In 1792 an Act of Parliament (the Middlesex Justices Act) established seven more offices on the Bow Street model and enabled the Bow Street office to be called on by other parts of the nation, laying the basis for the future Scotland Yard.


Creative writers were fascinated by crime. The great fictional criminals of the eighteenth century are Daniel Defoe's Moll Flanders and Macheath, the anti-hero of The Beggars’ Opera (1728). This was probably  the most popular play of the 18th century. 
"Jack Sheppard" by Sir James Thornhill -
National Portrait Gallery.
Licensed under Public domain
in the United States via Wikipedia

In 1724 the thief and escapee, Jack Sheppard, was hanged. He is believed to have been the model for Macheath. After his second escape from Newgate and his subsequent recapture, many ballads were published about him. He received many distinguished visitors while in prison and his portrait was painted by Sir James Thornhill. He was used as a mouthpiece to denounce the hypocrisy of society. This glorification of the highwayman is especially associated with the corruption of the Walpole era.

Sheppard was captured by the thief-taker, Jonathan Wild. Wild was by origin a buckle-maker from Wolverhampton. He then became a pimp, a brothel-keeper and finally a receiver of stolen goods. Posing as a ‘thief-taker’ he set up an ‘Office for the Recovery of Lost and Stolen Property'. He apprehended wanted felons with a posse of assistants for the reward. However, the felons he passed on to trial were his victims, set up by him. In 1725 one of his own gang, Blueskin Blake, whom he had betrayed, attempted to cut his throat. Wild was convicted of taking a £10 reward for the return of some lace whose theft he had arranged, and hanged.

Dick Turpin (1705?-1739) was convicted at York for horse-stealing and hanged in 1739. He became a popular hero after Harrison Ainsworth’s romance Rookwood (1834)

The penal code

The 18th century penal code is notorious for the high number of capital statutes. In 1688 there were about 50, by 1800, 200. A statute of 1698 made the theft of goods worth more than 5/- a capital offence. The Black Act of 1723 created 50 capital offences. 

Most of the Acts were specific: laws against damaging Fulham Bridge (1725), Westminster Bridge (1736) and forging an entry in the North Riding Land Register (1735). But people were usually executed for very traditional offences - forgery, sheep-stealing, theft from shops and warehouses. In fact there were probably fewer executions in the eighteenth century than the seventeenth. One reason for the huge number of capital offences lay in the conceptual poverty of English law. There was no overall criminal code, like those found on the Continent, and no general definitions of offences so separate statues were required for separate crimes.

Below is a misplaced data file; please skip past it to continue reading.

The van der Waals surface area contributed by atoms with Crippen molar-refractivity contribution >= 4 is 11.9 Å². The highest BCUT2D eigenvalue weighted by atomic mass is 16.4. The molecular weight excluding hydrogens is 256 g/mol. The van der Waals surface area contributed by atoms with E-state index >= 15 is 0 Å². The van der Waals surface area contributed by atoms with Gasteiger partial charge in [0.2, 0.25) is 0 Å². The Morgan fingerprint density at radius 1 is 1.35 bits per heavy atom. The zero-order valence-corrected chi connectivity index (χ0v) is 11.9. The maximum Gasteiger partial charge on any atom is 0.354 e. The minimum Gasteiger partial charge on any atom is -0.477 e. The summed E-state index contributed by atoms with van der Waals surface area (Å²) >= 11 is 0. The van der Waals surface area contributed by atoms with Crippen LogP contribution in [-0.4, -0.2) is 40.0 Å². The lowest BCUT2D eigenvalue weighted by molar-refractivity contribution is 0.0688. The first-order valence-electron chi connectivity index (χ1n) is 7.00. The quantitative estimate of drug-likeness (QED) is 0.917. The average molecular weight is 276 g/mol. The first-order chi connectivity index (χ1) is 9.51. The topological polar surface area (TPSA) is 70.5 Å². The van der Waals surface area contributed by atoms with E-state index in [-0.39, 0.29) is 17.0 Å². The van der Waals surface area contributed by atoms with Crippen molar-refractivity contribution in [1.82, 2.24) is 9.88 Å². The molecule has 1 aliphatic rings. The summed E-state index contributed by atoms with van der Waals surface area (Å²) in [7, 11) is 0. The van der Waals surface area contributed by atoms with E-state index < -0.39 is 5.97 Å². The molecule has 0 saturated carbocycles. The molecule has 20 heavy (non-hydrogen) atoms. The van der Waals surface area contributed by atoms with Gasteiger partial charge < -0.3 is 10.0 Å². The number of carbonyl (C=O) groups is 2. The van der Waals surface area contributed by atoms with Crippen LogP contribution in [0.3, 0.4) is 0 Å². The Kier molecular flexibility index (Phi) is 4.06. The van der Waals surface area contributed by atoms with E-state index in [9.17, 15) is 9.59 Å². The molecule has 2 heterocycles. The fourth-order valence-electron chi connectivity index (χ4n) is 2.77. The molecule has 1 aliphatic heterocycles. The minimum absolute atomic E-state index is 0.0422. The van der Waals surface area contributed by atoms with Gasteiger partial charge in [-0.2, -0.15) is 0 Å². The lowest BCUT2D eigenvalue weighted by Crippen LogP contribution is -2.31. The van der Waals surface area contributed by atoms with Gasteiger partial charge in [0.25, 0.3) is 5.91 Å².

Trials lasted half an hour on average and the same jurors would hear many causes. But from about 1700 it became the practice to take a verdict at the end of each trial instead of requiring jurors to hold several cases in their heads at once. Juries acquitted over a third of all prisoners.

By the time of George I the Crown began to engage lawyers regularly in certain kinds of case. From the 1730s defence council was also increasingly employed though this was technically forbidden in cases of felony. By 1800 counsel was commonly retained.

Non-capital punishments

Whipping: Corporal punishment was usually preferred to imprisonment. The offence that most often resulted in corporal punishment was petty larceny, the theft of goods worth less than a shilling, and the usual punishment was a whipping. The whipping of prisoners was carried out both in private (in a jail or house of correction) by the jailor or in public by the common hangman. The offence that most often resulted in corporal punishment was petty larceny, the theft of goods worth less than a shilling. Parishes were supposed to provide ‘whipping posts’ at which the prisoner would be tied by the hands, but the most common method of public flogging was ‘at the cart’s tail’ ‘until his back be bloody’. 

The pillory was one of the most feared punishments. The experience of a criminal condemned to stand there was determined entirely by the crowd that came to watch. They might applaud the convicted person or pelt them with dirt and stones. Men who had committed sexual crimes or crimes against children could even be killed. Women were occasionally pilloried for keeping bawdy houses.

The pillory at Charing Cross, 1808
Public Domain

Houses of correction had first been established in the reign of Elizabeth, specifically to punish the able-bodied poor who refused to work. In the 18th century they grew in number. The majority of the inmates continued to be the vagrant and disreputable poor, prostitutes and street urchins, those who refused to work, servants and apprentices who disobeyed their masters, and unmarried mothers.


This was a drastic punishment seen as killing two birds with one stone: getting rid of a criminal and importing a cheap (and expendable) labour into the colonies. In 1718 and 1719 Acts were passed which extended the use of transportation and placed the administrative arrangements to effect the sentence on the county or borough authorities concerned, whether the sentences were passed at Assizes or Quarter Sessions. Transportation was to be for seven years for offences without benefit of clergy and for fourteen years for those condemned to death and pardoned on condition of transportation. In the 50 years following the Acts some 50,000 convicts were transported to the American colonies. This rapidly became the preferred penalty for property offences.